Time to Explore

This page presents articles on certain ideas that may be beneficial to people with MS. These articles will describe what the idea is, what the possible benefit is to people with MS, if there is any hard science behind it and how to incorporate it into your life.

* Please remember this is not medical advice. This is simply research for you to further review and then discuss possibilities to incorporate it with your own doctor.

Reviewing: Nerve Growth Factor


Nerve growth factor (NGF) is one of a group of small protein like molecules called neurotrophins (BDNF is another) that are responsible for the development of new neurons, and for the health and maintenance of mature ones. -READ MORE HERE-

Nerve Growth Factor is a fairly old discovery, tracing back 50 years ago. It is a protein which has some significant effect on the nervous system of an individual. It is considered to be an important component for the survival of specific nerve cells, allowing them to function perfectly and ultimately contributing to full body health. – READ MORE HERE –


Nerve growth factor (NGF) is a signaling protein and growth factor implicated in a wide range of development and maintenance functions. NGF was discovered through a series of experiments in the 1950s on the development of the chick nervous system. Since its discovery, NGF has been found to act in a variety of tissues throughout development and adulthood. It has been implicated in immune function, stress response, nerve maintenance, and in neurodegenerative diseases. It is named for its effect on the critical role it plays in the growth and organization of the nervous system during embryonic development. – READ  MORE HERE –


Can the human brain keep expanding and reshaping itself throughout adulthood?

You bet it can.

And some of today’s most exciting neuroscience research is uncovering surprising new ways to promote brain growth that can enhance our minds, moods, and cognitive abilities as long as we live.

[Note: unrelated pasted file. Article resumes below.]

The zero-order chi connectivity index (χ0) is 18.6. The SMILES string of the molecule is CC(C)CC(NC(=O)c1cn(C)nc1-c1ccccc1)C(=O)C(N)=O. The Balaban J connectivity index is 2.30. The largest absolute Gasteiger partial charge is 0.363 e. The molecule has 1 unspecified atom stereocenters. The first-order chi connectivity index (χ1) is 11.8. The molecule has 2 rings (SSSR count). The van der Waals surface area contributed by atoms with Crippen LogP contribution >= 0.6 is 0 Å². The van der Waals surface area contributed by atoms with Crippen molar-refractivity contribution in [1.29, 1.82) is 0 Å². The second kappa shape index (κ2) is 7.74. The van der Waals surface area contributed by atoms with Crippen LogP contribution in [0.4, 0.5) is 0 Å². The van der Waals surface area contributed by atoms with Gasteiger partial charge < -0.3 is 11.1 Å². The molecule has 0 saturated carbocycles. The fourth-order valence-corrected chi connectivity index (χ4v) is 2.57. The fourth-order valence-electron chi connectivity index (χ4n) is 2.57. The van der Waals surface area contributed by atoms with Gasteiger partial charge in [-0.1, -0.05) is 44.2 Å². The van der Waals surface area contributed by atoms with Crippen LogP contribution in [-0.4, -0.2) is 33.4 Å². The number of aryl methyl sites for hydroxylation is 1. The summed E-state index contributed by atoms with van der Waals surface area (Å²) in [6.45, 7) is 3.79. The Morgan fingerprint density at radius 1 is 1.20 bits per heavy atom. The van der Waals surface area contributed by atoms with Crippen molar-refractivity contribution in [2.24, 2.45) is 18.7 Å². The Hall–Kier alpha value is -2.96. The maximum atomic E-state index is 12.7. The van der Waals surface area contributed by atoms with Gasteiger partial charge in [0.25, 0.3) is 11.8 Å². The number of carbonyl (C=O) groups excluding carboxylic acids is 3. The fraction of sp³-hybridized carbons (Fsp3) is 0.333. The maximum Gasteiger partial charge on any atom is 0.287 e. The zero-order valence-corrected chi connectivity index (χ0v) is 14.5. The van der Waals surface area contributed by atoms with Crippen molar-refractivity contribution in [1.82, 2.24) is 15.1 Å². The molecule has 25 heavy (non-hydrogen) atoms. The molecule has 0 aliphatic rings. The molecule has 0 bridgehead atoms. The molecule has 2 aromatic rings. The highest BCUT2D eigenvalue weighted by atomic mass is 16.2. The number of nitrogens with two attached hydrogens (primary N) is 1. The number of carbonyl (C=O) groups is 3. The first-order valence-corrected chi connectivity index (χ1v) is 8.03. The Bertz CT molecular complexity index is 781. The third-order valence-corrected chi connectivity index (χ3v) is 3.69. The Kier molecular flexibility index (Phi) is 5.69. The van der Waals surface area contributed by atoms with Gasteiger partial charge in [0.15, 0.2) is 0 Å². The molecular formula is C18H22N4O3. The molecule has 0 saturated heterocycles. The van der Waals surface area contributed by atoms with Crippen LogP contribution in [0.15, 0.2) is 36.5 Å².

A series of groundbreaking studies by Peter Eriksson, Fred Gage, and Elizabeth Gould showed concrete evidence of neurogenesis in the hippocampal region of the adult human brain, that the concept of adult brain growth was at last accepted as a scientific reality. – READ MORE HERE-

The Role of Neurotrophins in Multiple Sclerosis
Pathological and Clinical Implications
There are several lines of evidence, both from clinical research and animal models, suggesting that neurotrophins play a pivotal role in neuroprotective and neuroregenerative processes that are often defective in the course of MS. It seems that neuroprotective strategies might be used as potentially valuable add-on therapies, alongside traditional immunomodulatory treatment in multiple sclerosis. -READ MORE HERE-


Supplements: Lion’s Mane mushroom, Noopept, and Alpha GPC can all boost the process of neurogenesis. Taken in combination they’re an excellent means of helping the brain create new neurons. – READ MORE HERE –

Carnitine + carnitine arginate’s studied synergistic effect on neural outgrowth is impressive on its own. When combined with natural NGF stimulators such as Lion’s Mane and Ashitaba, the neurotrophic effects are beyond significant. – READ MORE HERE –

Other Ways: BDNF concentration of persons with RRMS was lower compared to HCs and increased after 24 weeks of exercise in persons with MS, compared to the non-exercise MS control group. – READ MORE HERE –

Any exercise can increase BDNF levels in the brain, but some types are more effective than others. While more extensive research is needed, researchers have begun to develop some general recommendations for brain-healthy exercise based on the preliminary studies. Here are a few ways to boost BDNF that everyone can incorporate into their workout routine: – READ MORE HERE –